Applying Job

5 Things You Must Do Before Applying For A Job

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Never apply for a job without making sure your online presence is as ready to interview as you are. Employers will look at the online version of you before they invite the in-person version to an interview, so make sure what they see helps solidify their impression of you as a candidate.

Related: How To Stand Out To Employers When Applying Online

Here are five things you must do before applying for a job:

1. Update Your LinkedIn Profile

If you haven’t revised your LinkedIn profile since your last job, it’s time to make some updates. Rewrite your summary to include your current career objective, and ask colleagues to endorse you and provide recommendations that reflect your job search. Make sure your online resume includes all your newest accomplishments. If you don’t have a professional picture to add to your profile, it’s time to have one taken.

2. Update Your Social Media Profiles

It’s easy to forget to keep your social media profiles updated, especially when you have multiple accounts. Log on to each of your social media services and make sure your profile photo is current and flattering and your profile blurb is accurate. See if you can make your profiles subtly reflect your professional skills without reading like a job application; “I see your copy errors” is a good line for a Facebook profile, while “I have six years of copy editing experience and am looking for work” is too much.

While you’re at it, untag those unflattering or unwanted pics, and delete any posts or tweets that don’t reflect well on you or your candidacy.

3. Google Yourself

You know your potential employer is going to Google you, so go ahead and Google yourself first.

Ideally, your top results are reflections of your work and personality: they should include any articles or print media about your work at previous organizations as well as links to your LinkedIn, Facebook, and other accounts. If you have a professional blog, it should be within the first five links as well and clearly identifiable as your work.

If your Google search turns up negative results, consider a service like Reputation Changer. This service removes negative references and past mistakes on the Internet, leaving your online presence more reflective of your current skills and abilities.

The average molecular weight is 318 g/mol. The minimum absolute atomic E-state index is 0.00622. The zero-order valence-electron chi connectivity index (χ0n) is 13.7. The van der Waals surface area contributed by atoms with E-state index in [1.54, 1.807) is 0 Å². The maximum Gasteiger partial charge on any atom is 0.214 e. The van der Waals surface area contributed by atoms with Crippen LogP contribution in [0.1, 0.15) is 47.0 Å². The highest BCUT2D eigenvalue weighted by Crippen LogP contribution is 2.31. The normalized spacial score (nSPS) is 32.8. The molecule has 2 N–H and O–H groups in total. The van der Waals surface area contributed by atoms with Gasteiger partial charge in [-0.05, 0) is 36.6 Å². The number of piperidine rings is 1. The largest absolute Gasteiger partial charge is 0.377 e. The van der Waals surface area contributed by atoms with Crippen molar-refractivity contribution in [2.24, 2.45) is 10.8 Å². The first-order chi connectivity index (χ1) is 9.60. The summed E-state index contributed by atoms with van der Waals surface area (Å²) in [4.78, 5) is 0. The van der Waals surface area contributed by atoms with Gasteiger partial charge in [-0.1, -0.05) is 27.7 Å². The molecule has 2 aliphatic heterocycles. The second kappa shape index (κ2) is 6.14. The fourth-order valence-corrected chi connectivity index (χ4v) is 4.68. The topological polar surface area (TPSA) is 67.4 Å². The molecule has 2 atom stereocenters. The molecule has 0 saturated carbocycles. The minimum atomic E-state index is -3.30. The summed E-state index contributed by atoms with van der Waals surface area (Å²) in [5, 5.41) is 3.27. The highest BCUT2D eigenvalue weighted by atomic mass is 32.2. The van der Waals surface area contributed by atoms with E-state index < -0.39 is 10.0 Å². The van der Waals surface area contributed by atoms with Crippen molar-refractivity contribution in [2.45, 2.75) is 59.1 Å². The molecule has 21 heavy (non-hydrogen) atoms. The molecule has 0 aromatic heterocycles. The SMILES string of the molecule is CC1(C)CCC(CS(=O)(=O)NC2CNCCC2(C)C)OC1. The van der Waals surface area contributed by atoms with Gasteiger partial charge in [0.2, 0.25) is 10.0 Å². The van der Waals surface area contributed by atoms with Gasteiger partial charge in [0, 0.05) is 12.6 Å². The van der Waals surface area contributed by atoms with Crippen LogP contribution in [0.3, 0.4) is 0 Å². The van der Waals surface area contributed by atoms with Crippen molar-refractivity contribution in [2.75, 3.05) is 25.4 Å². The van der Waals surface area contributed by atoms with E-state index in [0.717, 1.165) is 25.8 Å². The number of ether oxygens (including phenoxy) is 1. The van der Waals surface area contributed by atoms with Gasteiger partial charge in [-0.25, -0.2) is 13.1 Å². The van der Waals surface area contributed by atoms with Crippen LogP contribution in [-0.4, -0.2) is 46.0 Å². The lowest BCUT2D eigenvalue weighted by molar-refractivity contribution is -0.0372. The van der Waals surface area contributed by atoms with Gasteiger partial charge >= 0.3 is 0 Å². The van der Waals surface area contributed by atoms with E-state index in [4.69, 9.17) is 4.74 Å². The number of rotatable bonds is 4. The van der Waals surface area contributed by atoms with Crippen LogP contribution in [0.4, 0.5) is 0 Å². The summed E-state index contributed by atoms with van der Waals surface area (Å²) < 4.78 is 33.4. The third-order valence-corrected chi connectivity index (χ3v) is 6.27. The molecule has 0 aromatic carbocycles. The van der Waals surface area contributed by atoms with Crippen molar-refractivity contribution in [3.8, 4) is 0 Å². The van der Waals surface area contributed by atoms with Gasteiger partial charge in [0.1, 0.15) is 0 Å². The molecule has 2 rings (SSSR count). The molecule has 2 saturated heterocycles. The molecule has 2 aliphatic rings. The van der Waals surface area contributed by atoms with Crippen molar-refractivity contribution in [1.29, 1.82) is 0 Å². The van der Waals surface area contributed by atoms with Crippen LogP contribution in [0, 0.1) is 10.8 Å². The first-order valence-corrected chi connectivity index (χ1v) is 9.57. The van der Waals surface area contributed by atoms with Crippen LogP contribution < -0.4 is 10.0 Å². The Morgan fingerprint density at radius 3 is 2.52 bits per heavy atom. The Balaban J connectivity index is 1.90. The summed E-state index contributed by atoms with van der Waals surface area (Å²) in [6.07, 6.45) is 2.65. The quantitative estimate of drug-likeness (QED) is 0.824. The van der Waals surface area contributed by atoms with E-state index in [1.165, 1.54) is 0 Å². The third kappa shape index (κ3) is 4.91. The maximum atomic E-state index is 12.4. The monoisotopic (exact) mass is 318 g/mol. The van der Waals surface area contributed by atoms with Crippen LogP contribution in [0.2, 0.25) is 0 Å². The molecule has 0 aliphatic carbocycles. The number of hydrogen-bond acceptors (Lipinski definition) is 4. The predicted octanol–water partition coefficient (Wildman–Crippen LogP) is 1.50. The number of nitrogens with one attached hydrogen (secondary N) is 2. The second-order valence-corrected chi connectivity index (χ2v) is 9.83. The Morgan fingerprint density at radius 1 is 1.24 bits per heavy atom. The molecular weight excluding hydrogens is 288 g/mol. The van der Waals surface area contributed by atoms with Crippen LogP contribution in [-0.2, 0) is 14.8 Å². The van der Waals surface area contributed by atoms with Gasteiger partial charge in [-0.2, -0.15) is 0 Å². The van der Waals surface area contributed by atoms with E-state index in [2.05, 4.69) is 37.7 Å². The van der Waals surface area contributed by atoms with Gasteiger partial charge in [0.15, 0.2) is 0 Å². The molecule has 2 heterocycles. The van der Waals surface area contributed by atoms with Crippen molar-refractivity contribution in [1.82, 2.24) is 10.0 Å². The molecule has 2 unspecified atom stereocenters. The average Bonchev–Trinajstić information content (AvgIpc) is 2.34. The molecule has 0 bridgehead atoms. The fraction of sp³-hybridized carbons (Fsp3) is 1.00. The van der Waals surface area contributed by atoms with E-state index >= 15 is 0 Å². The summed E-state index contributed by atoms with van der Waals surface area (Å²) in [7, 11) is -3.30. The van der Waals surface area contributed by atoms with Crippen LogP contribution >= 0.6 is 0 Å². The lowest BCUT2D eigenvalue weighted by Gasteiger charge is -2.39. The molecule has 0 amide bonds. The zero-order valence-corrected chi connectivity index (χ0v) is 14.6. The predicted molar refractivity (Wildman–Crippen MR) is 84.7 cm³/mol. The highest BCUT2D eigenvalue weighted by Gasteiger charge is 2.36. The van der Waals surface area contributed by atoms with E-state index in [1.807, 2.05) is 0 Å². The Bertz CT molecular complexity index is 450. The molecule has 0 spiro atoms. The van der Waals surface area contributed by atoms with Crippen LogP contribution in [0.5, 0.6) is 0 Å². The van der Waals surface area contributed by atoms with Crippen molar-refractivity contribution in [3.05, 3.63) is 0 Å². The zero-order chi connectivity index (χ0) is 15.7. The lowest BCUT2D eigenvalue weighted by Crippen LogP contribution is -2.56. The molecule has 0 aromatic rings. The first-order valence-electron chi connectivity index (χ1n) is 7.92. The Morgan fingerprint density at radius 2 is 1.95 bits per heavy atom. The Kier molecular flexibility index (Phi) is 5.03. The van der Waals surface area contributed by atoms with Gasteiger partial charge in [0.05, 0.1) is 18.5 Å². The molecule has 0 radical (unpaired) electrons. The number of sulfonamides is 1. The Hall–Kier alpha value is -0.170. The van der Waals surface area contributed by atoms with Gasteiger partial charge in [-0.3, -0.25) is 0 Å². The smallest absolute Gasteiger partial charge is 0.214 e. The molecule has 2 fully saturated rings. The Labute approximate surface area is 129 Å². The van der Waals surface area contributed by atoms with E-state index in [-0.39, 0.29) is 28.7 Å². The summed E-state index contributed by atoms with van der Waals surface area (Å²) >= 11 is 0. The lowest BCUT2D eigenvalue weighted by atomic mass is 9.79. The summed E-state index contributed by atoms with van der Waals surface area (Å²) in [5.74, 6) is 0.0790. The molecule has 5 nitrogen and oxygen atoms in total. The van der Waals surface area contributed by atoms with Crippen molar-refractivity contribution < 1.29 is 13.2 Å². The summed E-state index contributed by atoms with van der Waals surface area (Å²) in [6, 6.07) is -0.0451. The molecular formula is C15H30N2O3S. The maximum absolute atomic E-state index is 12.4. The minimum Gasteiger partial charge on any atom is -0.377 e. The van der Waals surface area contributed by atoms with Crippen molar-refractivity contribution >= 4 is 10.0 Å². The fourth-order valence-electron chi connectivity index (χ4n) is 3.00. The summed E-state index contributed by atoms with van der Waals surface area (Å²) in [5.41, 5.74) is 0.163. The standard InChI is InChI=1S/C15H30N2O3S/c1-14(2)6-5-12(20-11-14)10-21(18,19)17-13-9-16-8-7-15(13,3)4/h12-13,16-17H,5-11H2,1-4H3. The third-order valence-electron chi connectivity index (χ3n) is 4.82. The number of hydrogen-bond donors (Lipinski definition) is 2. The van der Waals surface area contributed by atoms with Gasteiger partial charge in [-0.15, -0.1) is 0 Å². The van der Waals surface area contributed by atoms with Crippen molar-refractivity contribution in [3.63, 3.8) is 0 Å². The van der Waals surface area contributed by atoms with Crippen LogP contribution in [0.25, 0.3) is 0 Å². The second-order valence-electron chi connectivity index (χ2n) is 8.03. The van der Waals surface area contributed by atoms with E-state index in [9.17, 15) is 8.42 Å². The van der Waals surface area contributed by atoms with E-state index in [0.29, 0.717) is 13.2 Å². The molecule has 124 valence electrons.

4. Make Sure Your Personal Life Is Out Of The Focus

Many people have personal blogs, Instagrams, or Tumblrs. It’s a good idea to use avatars for personal sites in order to keep your name associated with your professional work and your personal life out of the focus.

However, if you do use an avatar or online handle, make sure to disassociate it with anything you don’t want potential employers to see. You’d be surprised how many people use their Twitter handle as their OKCupid name, for example; and even if your interviewer doesn’t search far enough to make the connection, your new colleagues certainly will. Choose anonymous, unrelated handles for dating sites, diet sites, and anything else  you don’t want your employer to see.

5. Write A Well-Placed Blog About Your Industry

Believe it or not, it’s relatively easy to get published on an online magazine’s blog section. Write a post about a discovery you made while working or your thoughts on industry trends, then submit it to Open Salon or the Huffington Post. If you know your industry reads certain blogs or online publications, submit to them as well. Remember to stay positive and write well of your industry; this isn’t just an opportunity to share your opinions, it’s an audition for future work.

People on the hiring end: how do online searches reflect your opinions of candidates?

Job interviewers: what else have you done to prepare your online reputation before applying for jobs?

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Photo Credit: Shutterstock


Amanda Green

Amanda is a freelance writer who most often writes about personal finance, business, and career. You can read more finance writing by Amanda at paidtwice.com

6 comments

  1. My advice on applying for jobs is to concentrate on those jobs where you can network your way into finding someone at that company that can give you some advice and hopefully an introductuion to the hiring manager. One of my clients did just that…he had targeted a biotech company in san Diego and asked me and some other of his contacts if anyone knew anyone who worked there. He found 3 contacts, one of which was the hiring manager herself, and a personal friend of one of the my clients connections. So he has an excellent chance at getting a serious interview , if not the job! Tailoring your resume to get screened in by the evil screening software is still a low probability…so concentrate on the networking part!

  2. Interesting topic. Handing out business cards is a great idea, as it establishes trust with the new clients, acquaintances and reflects the seriousness of the relationship created.

  3. Good points. Another to add: Create a resume that can be easily adjusted. That is, once you find a job you like, you can tailor your resume to the job. While a standard resume is a great foundation, adjusting it to each job can help you to stand out in an applicant tracking system, a keyword search, and to the eyes of the hiring manager.

  4. I often worry about #1 as there are a lot of people out there with my first and last name and they have lots of interesting things on the internet.

  5. You forgot a very important one. Let your network know that you are looking. Updating your profile is not enough. Send out a career update email.
    Also be sure that you have business cards wherever you go.

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